Maria Semple’s Where’d You Go, Bernadette is newly out in paperback, and the cover is emblazoned with reasons you should read it, but the one that sold me is actually on the back, in the author’s bio: “Before turning to fiction, [Semple] wrote for Arrested Development.” Book: Sold.
In the same way that Arrested Development was the perfect show for me (offbeat and borderline zany humor, outsize characters, cracking dialogue, elaborate running gags), Where’d You Go, Bernadette is just my kind of book: acerbic characters, heavy doses of sarcasm, unreliable narrators, a little bit of mystery, a mudslide, the Russian mafia, and just enough heart to keep you from hating all the characters.
2012’s other hit book about a Gone Girl, Bernadette is a quasi-mystery novel delving into the second disappearance of Bernadette Fox. She’s already something of a legend following her Kane-like retreat from the architecture business in the late ‘90s to live in a crumbling old mansion in Seattle and be a stay-at-home mom. This time, though, she’s left her family–her husband, an absent-minded Microsoft executive (who gave one of the top five TED Talks of all time!) and genius daughter Bee—and vanished during an ill-fated cruise to Antarctica. Pieced together from journals, letters, emails, interviews, and old magazine articles, the novel explores Bernadette’s past and Bee’s attempts to track her down.
Semple spends the first half of the book skewering Seattle, targeting a lot more than just the weather: Bernadette is laser-focused when something pisses her off, and she takes aim at traffic, Starbucks, the competitive private school culture of “Mercedes parents” and “Suburu parents,” and the weirdly insular culture of Microsoft (in sections heavily reminiscent of Douglas Coupland’s definitive narrative on the subject, 1995’s Microserfs). But even as Bernadette’s slapstick battles with the head of the PTA are played for laughs, it’s pretty clear that all is not well in her world: she’s absent-minded, cares for her daughter only distractedly, and has turned most of her life over to “Manjula,” a woman in India she pays pennies per hour to do everything from making doctor’s appointments to dinner reservations to obtaining passports for the cruise to Antarctica she promised she promised Bee if she got all As on her report card.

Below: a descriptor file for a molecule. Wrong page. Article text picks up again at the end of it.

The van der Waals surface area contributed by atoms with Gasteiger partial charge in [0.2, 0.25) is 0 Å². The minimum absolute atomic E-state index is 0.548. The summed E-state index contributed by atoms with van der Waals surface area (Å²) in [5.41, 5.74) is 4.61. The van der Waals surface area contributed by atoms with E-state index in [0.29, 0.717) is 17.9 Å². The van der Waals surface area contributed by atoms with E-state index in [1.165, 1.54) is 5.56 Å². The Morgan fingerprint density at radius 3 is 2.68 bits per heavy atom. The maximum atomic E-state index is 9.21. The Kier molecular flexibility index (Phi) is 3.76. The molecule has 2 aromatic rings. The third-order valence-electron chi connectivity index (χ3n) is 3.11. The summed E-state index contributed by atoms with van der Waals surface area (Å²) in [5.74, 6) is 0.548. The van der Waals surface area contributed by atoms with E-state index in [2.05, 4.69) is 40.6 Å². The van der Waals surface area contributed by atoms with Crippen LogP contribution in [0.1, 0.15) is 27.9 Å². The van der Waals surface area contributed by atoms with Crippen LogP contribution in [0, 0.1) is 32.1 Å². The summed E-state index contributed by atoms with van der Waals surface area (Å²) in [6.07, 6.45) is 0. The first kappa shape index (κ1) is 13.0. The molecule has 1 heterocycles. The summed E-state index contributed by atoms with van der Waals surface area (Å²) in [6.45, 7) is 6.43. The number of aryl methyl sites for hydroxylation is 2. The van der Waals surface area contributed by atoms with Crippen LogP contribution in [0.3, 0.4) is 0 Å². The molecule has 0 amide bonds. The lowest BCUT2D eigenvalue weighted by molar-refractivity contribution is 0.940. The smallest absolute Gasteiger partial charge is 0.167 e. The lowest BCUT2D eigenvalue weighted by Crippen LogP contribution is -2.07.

As things get progressively worse for Bernadette’s mental state, the book gets weirder. FBI agents swam Seattle, houses are buried in mudslides, and the Russian mafia comes calling. By the end, you might be throwing around words like “madcap” and “caper,” which is pretty easy once there are penguins involved. But through it all, Semple grounds the story in the heartfelt relationship between Bernadette and Bee (think of them as the book’s Michael and George Michael). As wacky as it gets, it’s really a story about figuring out the things that matter in life, and going out and finding them.
Even if you have to go all the way to Antarctica. Where there are penguins.